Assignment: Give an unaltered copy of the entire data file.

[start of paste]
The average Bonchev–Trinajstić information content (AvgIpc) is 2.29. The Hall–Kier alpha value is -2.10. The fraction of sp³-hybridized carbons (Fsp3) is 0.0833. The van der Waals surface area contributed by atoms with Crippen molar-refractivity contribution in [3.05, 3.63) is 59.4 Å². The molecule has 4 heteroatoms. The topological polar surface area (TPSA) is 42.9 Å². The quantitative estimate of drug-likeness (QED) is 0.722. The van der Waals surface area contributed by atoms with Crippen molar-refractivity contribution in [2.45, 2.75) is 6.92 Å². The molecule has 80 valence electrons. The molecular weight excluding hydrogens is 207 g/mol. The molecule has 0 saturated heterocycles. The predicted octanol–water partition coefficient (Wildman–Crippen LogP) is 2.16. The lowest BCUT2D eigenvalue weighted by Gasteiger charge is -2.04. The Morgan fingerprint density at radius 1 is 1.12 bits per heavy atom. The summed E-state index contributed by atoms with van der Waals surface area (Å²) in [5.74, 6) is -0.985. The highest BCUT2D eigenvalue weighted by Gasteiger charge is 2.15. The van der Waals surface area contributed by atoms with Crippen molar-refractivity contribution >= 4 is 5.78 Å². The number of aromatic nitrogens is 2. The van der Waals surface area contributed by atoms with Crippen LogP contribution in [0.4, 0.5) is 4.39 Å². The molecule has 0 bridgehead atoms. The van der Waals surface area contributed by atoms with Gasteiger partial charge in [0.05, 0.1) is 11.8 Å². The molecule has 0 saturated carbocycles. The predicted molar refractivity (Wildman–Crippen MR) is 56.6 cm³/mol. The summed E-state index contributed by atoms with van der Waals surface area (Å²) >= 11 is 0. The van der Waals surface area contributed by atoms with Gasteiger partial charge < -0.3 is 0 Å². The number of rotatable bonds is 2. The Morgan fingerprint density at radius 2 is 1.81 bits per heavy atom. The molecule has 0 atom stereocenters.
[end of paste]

The average Bonchev–Trinajstić information content (AvgIpc) is 2.29. The Hall–Kier alpha value is -2.10. The fraction of sp³-hybridized carbons (Fsp3) is 0.0833. The van der Waals surface area contributed by atoms with Crippen molar-refractivity contribution in [3.05, 3.63) is 59.4 Å². The molecule has 4 heteroatoms. The topological polar surface area (TPSA) is 42.9 Å². The quantitative estimate of drug-likeness (QED) is 0.722. The van der Waals surface area contributed by atoms with Crippen molar-refractivity contribution in [2.45, 2.75) is 6.92 Å². The molecule has 80 valence electrons. The molecular weight excluding hydrogens is 207 g/mol. The molecule has 0 saturated heterocycles. The predicted octanol–water partition coefficient (Wildman–Crippen LogP) is 2.16. The lowest BCUT2D eigenvalue weighted by Gasteiger charge is -2.04. The Morgan fingerprint density at radius 1 is 1.12 bits per heavy atom. The summed E-state index contributed by atoms with van der Waals surface area (Å²) in [5.74, 6) is -0.985. The highest BCUT2D eigenvalue weighted by Gasteiger charge is 2.15. The van der Waals surface area contributed by atoms with Crippen molar-refractivity contribution >= 4 is 5.78 Å². The number of aromatic nitrogens is 2. The van der Waals surface area contributed by atoms with Crippen LogP contribution in [0.4, 0.5) is 4.39 Å². The molecule has 0 bridgehead atoms. The van der Waals surface area contributed by atoms with Gasteiger partial charge in [0.05, 0.1) is 11.8 Å². The molecule has 0 saturated carbocycles. The predicted molar refractivity (Wildman–Crippen MR) is 56.6 cm³/mol. The summed E-state index contributed by atoms with van der Waals surface area (Å²) >= 11 is 0. The van der Waals surface area contributed by atoms with Gasteiger partial charge < -0.3 is 0 Å². The number of rotatable bonds is 2. The Morgan fingerprint density at radius 2 is 1.81 bits per heavy atom. The molecule has 0 atom stereocenters.